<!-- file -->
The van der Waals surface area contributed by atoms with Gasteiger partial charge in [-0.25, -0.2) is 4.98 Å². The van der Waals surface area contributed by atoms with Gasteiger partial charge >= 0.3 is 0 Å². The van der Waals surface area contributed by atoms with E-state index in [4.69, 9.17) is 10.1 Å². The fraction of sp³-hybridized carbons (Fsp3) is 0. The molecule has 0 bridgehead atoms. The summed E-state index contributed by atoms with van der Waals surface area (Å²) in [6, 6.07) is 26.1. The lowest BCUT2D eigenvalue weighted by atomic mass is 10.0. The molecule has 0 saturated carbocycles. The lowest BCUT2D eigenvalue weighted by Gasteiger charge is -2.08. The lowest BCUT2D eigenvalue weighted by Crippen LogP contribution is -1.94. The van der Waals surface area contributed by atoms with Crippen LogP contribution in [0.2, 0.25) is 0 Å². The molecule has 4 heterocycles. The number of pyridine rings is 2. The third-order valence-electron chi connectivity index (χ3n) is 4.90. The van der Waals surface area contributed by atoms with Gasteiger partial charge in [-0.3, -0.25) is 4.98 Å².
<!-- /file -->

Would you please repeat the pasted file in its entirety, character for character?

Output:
The van der Waals surface area contributed by atoms with Gasteiger partial charge in [-0.25, -0.2) is 4.98 Å². The van der Waals surface area contributed by atoms with Gasteiger partial charge >= 0.3 is 0 Å². The van der Waals surface area contributed by atoms with E-state index in [4.69, 9.17) is 10.1 Å². The fraction of sp³-hybridized carbons (Fsp3) is 0. The molecule has 0 bridgehead atoms. The summed E-state index contributed by atoms with van der Waals surface area (Å²) in [6, 6.07) is 26.1. The lowest BCUT2D eigenvalue weighted by atomic mass is 10.0. The molecule has 0 saturated carbocycles. The lowest BCUT2D eigenvalue weighted by Gasteiger charge is -2.08. The lowest BCUT2D eigenvalue weighted by Crippen LogP contribution is -1.94. The van der Waals surface area contributed by atoms with Crippen LogP contribution in [0.2, 0.25) is 0 Å². The molecule has 4 heterocycles. The number of pyridine rings is 2. The third-order valence-electron chi connectivity index (χ3n) is 4.90. The van der Waals surface area contributed by atoms with Gasteiger partial charge in [-0.3, -0.25) is 4.98 Å².